>> Scheduled Oct. 2-5, the Fifth Annual IHRSA European Congress will focus on the continued growth of the European fitness industry and evaluate the dilemmas that face health and fitness businesses. To be held in Rome, Italy, the Congress provides an educational and networking opportunity for health club owners, managers and investors with a full roster of seminars. Sebastian Coe, who developed London’s plan to host the 2012 Olympic Games, two-time Olympic 1,500-meter champion, and former member of Britain’s House of Lords will deliver the event’s keynote address, “Working with Government to Promote Healthy Living.” Simultaneous translation will be provided for all presentations in Italian, Spanish, German and other languages to be determined. Other special features at this year’s Congress will include the so-called sponsor showcase, a Rome Health Club Tour and an evening reception sponsored by Technogym. For more information on seminars, registration and fees, contact IHRSA at 617-951-0055 or www.ihrsa.org/congress.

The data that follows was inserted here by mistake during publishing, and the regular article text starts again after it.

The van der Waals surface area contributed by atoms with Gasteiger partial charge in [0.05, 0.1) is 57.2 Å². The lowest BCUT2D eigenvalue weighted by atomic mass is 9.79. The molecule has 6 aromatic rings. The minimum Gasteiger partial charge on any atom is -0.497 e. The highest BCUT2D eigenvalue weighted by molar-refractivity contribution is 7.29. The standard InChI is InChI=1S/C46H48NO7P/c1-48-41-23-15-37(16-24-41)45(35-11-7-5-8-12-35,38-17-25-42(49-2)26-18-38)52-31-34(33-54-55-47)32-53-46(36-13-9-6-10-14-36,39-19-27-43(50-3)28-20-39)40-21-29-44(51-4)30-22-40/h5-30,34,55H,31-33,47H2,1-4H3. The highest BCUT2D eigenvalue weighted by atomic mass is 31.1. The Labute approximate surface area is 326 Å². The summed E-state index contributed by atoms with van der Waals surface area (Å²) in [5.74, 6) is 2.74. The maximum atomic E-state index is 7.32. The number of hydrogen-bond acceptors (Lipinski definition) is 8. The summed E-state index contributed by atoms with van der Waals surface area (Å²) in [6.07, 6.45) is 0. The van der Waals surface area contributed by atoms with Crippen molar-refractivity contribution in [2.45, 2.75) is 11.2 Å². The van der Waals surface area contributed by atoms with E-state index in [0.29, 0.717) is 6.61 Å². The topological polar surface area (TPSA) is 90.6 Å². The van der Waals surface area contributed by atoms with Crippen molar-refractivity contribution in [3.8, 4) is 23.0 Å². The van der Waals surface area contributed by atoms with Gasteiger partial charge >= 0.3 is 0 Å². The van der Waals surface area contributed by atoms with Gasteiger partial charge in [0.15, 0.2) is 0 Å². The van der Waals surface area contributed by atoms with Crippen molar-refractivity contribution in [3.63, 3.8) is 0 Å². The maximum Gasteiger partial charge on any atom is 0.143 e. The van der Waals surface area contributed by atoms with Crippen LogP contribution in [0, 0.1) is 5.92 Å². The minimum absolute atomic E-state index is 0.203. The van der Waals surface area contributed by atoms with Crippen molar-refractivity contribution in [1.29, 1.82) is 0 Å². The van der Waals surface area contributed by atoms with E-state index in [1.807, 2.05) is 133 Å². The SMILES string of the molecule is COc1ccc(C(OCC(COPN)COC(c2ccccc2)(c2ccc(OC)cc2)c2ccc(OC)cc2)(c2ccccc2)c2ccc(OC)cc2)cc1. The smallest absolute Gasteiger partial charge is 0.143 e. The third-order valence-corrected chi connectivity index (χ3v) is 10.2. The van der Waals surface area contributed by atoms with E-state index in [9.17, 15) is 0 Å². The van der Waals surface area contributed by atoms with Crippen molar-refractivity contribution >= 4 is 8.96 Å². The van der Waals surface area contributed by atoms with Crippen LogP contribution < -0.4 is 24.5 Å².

>> At GSI Commerce, Michael Rubin will no longer share the president role with Robert Blyskal. Blyskal was hired in May 2004 as the company’s co-president and COO. Blyskal will now be president and COO. Blyskal will continue to report to Rubin, chairman and CEO of GSI Commerce. Blyskal will continue to oversee the general and specialty and sports business management groups, the technology and information services group, the operations group, the newly added international group and the partner services organization. Additionally, Patrick Vogt has been named executive vice president of GSI, and will head the company’s general and specialty organization, which includes all of the company’s non-sporting goods partners. Prior to joining GSI, Vogt served as the senior vice president and senior general manager for Sony Corp. of America’s Sony eSolutions Company LLC.